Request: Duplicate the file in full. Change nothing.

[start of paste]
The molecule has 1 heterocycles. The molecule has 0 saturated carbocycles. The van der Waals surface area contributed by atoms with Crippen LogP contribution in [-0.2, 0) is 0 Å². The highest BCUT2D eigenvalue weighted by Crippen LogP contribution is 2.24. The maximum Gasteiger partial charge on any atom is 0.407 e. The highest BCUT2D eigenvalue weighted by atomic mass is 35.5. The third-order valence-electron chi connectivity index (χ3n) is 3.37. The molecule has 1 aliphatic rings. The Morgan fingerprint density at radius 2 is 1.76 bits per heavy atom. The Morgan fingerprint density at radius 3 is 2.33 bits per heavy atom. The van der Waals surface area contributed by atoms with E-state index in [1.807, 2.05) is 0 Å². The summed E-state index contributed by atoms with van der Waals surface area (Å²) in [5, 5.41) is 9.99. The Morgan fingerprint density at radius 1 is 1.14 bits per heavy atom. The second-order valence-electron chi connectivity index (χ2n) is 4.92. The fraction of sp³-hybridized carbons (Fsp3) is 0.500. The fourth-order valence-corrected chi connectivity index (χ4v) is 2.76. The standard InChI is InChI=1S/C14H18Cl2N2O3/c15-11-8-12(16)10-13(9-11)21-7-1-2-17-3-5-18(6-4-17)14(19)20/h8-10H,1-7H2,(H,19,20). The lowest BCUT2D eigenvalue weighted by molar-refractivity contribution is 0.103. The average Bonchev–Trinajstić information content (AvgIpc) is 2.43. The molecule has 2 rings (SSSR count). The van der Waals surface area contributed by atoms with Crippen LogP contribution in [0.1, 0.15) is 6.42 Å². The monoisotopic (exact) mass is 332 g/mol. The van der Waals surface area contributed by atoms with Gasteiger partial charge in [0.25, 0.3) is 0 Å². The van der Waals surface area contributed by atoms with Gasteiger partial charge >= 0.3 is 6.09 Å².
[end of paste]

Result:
The molecule has 1 heterocycles. The molecule has 0 saturated carbocycles. The van der Waals surface area contributed by atoms with Crippen LogP contribution in [-0.2, 0) is 0 Å². The highest BCUT2D eigenvalue weighted by Crippen LogP contribution is 2.24. The maximum Gasteiger partial charge on any atom is 0.407 e. The highest BCUT2D eigenvalue weighted by atomic mass is 35.5. The third-order valence-electron chi connectivity index (χ3n) is 3.37. The molecule has 1 aliphatic rings. The Morgan fingerprint density at radius 2 is 1.76 bits per heavy atom. The Morgan fingerprint density at radius 3 is 2.33 bits per heavy atom. The van der Waals surface area contributed by atoms with E-state index in [1.807, 2.05) is 0 Å². The summed E-state index contributed by atoms with van der Waals surface area (Å²) in [5, 5.41) is 9.99. The Morgan fingerprint density at radius 1 is 1.14 bits per heavy atom. The second-order valence-electron chi connectivity index (χ2n) is 4.92. The fraction of sp³-hybridized carbons (Fsp3) is 0.500. The fourth-order valence-corrected chi connectivity index (χ4v) is 2.76. The standard InChI is InChI=1S/C14H18Cl2N2O3/c15-11-8-12(16)10-13(9-11)21-7-1-2-17-3-5-18(6-4-17)14(19)20/h8-10H,1-7H2,(H,19,20). The lowest BCUT2D eigenvalue weighted by molar-refractivity contribution is 0.103. The average Bonchev–Trinajstić information content (AvgIpc) is 2.43. The molecule has 2 rings (SSSR count). The van der Waals surface area contributed by atoms with Crippen LogP contribution in [0.1, 0.15) is 6.42 Å². The monoisotopic (exact) mass is 332 g/mol. The van der Waals surface area contributed by atoms with Gasteiger partial charge in [0.25, 0.3) is 0 Å². The van der Waals surface area contributed by atoms with Gasteiger partial charge >= 0.3 is 6.09 Å².